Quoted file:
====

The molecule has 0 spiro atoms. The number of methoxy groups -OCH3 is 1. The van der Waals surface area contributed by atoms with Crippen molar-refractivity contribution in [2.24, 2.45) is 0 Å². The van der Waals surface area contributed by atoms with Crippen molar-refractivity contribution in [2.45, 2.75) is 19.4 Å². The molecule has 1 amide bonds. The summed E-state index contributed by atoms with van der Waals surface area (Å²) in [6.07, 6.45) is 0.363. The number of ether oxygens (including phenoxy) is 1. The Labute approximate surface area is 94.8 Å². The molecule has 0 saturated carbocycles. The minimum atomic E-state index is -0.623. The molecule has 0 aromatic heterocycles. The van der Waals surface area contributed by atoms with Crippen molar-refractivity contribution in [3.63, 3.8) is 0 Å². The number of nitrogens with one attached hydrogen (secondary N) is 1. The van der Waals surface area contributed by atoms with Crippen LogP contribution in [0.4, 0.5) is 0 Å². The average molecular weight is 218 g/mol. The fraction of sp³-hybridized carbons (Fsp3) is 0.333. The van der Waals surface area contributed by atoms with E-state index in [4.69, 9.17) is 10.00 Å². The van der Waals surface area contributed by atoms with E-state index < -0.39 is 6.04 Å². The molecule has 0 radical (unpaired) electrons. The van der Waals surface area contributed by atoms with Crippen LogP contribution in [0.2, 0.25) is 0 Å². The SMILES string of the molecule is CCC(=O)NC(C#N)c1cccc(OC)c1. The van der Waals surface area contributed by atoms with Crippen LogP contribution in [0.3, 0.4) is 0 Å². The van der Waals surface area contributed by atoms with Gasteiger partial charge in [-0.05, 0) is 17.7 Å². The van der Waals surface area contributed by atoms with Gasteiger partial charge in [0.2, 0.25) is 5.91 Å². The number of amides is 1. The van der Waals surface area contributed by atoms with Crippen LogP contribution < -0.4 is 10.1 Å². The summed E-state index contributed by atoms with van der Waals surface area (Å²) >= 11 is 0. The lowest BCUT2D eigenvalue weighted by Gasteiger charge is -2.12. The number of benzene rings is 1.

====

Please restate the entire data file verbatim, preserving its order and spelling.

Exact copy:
The molecule has 0 spiro atoms. The number of methoxy groups -OCH3 is 1. The van der Waals surface area contributed by atoms with Crippen molar-refractivity contribution in [2.24, 2.45) is 0 Å². The van der Waals surface area contributed by atoms with Crippen molar-refractivity contribution in [2.45, 2.75) is 19.4 Å². The molecule has 1 amide bonds. The summed E-state index contributed by atoms with van der Waals surface area (Å²) in [6.07, 6.45) is 0.363. The number of ether oxygens (including phenoxy) is 1. The Labute approximate surface area is 94.8 Å². The molecule has 0 saturated carbocycles. The minimum atomic E-state index is -0.623. The molecule has 0 aromatic heterocycles. The van der Waals surface area contributed by atoms with Crippen molar-refractivity contribution in [3.63, 3.8) is 0 Å². The number of nitrogens with one attached hydrogen (secondary N) is 1. The van der Waals surface area contributed by atoms with Crippen LogP contribution in [0.4, 0.5) is 0 Å². The average molecular weight is 218 g/mol. The fraction of sp³-hybridized carbons (Fsp3) is 0.333. The van der Waals surface area contributed by atoms with E-state index in [4.69, 9.17) is 10.00 Å². The van der Waals surface area contributed by atoms with E-state index < -0.39 is 6.04 Å². The molecule has 0 radical (unpaired) electrons. The van der Waals surface area contributed by atoms with Crippen LogP contribution in [0.2, 0.25) is 0 Å². The SMILES string of the molecule is CCC(=O)NC(C#N)c1cccc(OC)c1. The van der Waals surface area contributed by atoms with Crippen LogP contribution in [0.3, 0.4) is 0 Å². The van der Waals surface area contributed by atoms with Gasteiger partial charge in [-0.05, 0) is 17.7 Å². The van der Waals surface area contributed by atoms with Gasteiger partial charge in [0.2, 0.25) is 5.91 Å². The number of amides is 1. The van der Waals surface area contributed by atoms with Crippen LogP contribution < -0.4 is 10.1 Å². The summed E-state index contributed by atoms with van der Waals surface area (Å²) >= 11 is 0. The lowest BCUT2D eigenvalue weighted by Gasteiger charge is -2.12. The number of benzene rings is 1.